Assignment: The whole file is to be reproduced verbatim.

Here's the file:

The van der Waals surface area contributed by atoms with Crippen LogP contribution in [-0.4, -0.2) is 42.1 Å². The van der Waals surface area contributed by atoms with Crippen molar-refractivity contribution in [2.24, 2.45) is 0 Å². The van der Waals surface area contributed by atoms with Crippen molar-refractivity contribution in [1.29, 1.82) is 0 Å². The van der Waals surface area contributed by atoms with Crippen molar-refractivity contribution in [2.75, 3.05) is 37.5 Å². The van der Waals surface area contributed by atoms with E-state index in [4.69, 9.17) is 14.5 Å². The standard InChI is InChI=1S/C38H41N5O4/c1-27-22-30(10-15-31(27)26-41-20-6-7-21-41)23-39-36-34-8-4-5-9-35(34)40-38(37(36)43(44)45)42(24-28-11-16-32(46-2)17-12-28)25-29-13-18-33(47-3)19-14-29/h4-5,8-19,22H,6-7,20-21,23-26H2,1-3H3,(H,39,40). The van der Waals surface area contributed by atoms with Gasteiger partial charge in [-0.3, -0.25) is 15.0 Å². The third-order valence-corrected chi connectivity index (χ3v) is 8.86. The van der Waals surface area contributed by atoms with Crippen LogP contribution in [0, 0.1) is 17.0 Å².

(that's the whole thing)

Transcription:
The van der Waals surface area contributed by atoms with Crippen LogP contribution in [-0.4, -0.2) is 42.1 Å². The van der Waals surface area contributed by atoms with Crippen molar-refractivity contribution in [2.24, 2.45) is 0 Å². The van der Waals surface area contributed by atoms with Crippen molar-refractivity contribution in [1.29, 1.82) is 0 Å². The van der Waals surface area contributed by atoms with Crippen molar-refractivity contribution in [2.75, 3.05) is 37.5 Å². The van der Waals surface area contributed by atoms with E-state index in [4.69, 9.17) is 14.5 Å². The standard InChI is InChI=1S/C38H41N5O4/c1-27-22-30(10-15-31(27)26-41-20-6-7-21-41)23-39-36-34-8-4-5-9-35(34)40-38(37(36)43(44)45)42(24-28-11-16-32(46-2)17-12-28)25-29-13-18-33(47-3)19-14-29/h4-5,8-19,22H,6-7,20-21,23-26H2,1-3H3,(H,39,40). The van der Waals surface area contributed by atoms with Gasteiger partial charge in [-0.3, -0.25) is 15.0 Å². The third-order valence-corrected chi connectivity index (χ3v) is 8.86. The van der Waals surface area contributed by atoms with Crippen LogP contribution in [0, 0.1) is 17.0 Å².